Just one note also about the subsidiary operating income that I am reporting to you, last quarter we did not allocate corporate overhead, because we were still evaluating the appropriate way to allocate those overhead costs. This quarter we have allocated the corporate overhead. When you look at the margins that we are reporting, they are not comparable to what we reported in the first quarter because they do include that corporate overhead. The margins are comparable on a year-over-year basis if you look at our press release in the 10-Q that we will file later today.

Turning to non-operating expense, excluding the ARS charge, we had $6.9 million of net non-operating expense, primarily all interest expense associated with our new aircraft. The interest expense does include approximately $400,000 for hedge ineffectiveness related to the unsettled hedges that we have in our portfolio. As of June 30, we had two hedges remaining on our future aircraft deliveries that were unsettled.

One of those settled in July. The second one is scheduled to settle in October, The ineffectiveness was larger this quarter than in previous quarters where it has been fairly immaterial, primarily because of the delaying and the aircraft associated with that hedge. Once that hedge settles, we would expect the ineffectiveness will become final and we would not have any ongoing fluctuations in our P&L related to ineffectiveness. On a net basis, our net loss again was $11.5 million. But excluding those special charges, it was $5.4 million.

Looking at cash flow, we ended the quarter with $65.2 million in unrestricted cash and cash equivalents. We actually generated cash of $16.2 million from operating activities. That includes $3.4 million of collateral deposits related to our interest rate hedging program that was returned to us during the quarter for open hedges and $12.8 million of cash flow from regular airline operations. We used $11.2 million in investing activities, all primarily related to capital expenditures. We used a net of $16.7 million of cash for financing activities during the quarter. That number was made up of $36.7 million of debt payments, net of $20 million of additional financings that we drew down on our line of credit with Citigroup.

Looking at our turnaround plan at Colgan, as we talked about on our call last quarter, we have been working very hard over the last several months to determine what makes sense and what can be sustainable at our Colgan prorate operations even with fuel at the very high cost that it has been at over the last quarter. We did announce today that we are exiting ten aircraft from the fleet in the fourth quarter. Eight of those aircraft are on lease. Those leases expire through the middle of the first quarter of 2009.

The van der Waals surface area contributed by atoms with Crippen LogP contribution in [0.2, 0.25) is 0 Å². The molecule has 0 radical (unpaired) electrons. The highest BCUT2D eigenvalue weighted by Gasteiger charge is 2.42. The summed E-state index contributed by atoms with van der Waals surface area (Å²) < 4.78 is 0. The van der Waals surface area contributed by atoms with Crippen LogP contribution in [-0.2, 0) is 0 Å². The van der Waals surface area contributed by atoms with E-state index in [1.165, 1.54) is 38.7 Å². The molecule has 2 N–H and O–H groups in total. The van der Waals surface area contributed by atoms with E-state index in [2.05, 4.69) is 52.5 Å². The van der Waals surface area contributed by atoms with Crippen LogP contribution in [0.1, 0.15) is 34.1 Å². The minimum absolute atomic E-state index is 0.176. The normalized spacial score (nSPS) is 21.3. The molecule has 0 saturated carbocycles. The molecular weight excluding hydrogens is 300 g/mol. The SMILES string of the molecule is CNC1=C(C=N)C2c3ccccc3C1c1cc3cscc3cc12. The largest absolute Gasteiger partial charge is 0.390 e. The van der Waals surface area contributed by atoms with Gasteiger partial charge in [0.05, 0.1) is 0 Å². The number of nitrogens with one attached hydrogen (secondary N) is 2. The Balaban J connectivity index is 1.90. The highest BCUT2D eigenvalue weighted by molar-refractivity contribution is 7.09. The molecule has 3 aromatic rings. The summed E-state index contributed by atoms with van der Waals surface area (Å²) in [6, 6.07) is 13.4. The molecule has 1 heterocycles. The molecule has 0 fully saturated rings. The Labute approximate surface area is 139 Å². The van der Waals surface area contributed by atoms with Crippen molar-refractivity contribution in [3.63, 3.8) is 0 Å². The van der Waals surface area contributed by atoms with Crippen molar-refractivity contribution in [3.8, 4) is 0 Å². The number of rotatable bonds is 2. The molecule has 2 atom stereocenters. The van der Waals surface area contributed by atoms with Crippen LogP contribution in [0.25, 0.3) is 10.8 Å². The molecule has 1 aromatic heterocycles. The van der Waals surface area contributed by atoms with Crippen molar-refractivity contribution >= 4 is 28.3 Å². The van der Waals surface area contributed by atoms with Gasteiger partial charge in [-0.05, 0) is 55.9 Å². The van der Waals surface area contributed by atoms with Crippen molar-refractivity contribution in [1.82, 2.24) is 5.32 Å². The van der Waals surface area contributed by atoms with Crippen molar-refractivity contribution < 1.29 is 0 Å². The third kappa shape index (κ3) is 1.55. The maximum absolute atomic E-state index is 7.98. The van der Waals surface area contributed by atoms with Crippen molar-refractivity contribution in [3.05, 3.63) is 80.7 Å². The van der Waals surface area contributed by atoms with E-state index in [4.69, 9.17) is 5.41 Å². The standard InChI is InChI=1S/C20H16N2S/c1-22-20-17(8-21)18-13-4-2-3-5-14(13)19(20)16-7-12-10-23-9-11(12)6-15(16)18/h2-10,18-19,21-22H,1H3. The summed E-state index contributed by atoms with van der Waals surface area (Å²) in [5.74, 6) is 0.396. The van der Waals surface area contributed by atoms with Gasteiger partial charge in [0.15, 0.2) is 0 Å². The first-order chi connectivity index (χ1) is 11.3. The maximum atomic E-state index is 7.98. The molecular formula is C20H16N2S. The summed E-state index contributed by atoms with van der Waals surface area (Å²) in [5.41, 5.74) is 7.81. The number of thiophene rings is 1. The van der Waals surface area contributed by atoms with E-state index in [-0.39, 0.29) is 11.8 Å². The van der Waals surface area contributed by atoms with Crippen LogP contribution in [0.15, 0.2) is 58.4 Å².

They are all exiting the fleet fairly much on schedule and we plan to sell at least two aircraft. We may sell more than two to the extent that we find a strong market for Saabs and extend a couple of leases that will give us additional flexibility going forward. But at a minimum, it is a total of ten aircraft and it looks like probably eight that our leased will come out to that we will sell.

We are exiting a total of 12 markets. Those markets are concentrated in our operations at United and US Airways, as US Airways Express and United Express. Our operations with Saabs in Houston as Continental Connection are not affected by the reduction that we are announcing today. The contract we have with Continental is a prorate agreement. As I have mentioned before, has a connect incentive component for it, where we receive a connect incentive for every passenger that connects onto a Continental flight. That connect incentive is indexed to changes in fuel prices.

In the long term, we do believe that the Continental operations will work with the contract we have in place in the short-term, because that change on the connect incentive happens every six months. When fuel is very volatile, it could effect months in a quarter-over-quarter basis or could reflect results in a quarter-over-quarter basis. In the long run, we do believe because of that protection on fuel price with the index in our connect incentive that our Continental operations work.

The essential air service markets that we fly, both as United Express and US Airways Express, there are a total of 15 markets there. We rebid 13 of those markets with the government. Out of those 13, seven of those markets have been rewarded to Colgan and they were awarded with a $4 million annual increase in subsidy. In addition, we will decrease capacity in some of those markets. It is a total of about 25% decrease in capacity. Not only are we getting a revenue increase from the government, but we will actually reduce our operating costs by lowering the number of round trips that we are making in those markets.

Four of the 13 markets were awarded to competitors and we will exit those markets in the fourth quarter. Those markets are included in the 12 total markets that will be coming out of Colgan. There were two bids that are still open. We are expecting to hear from the DOT soon.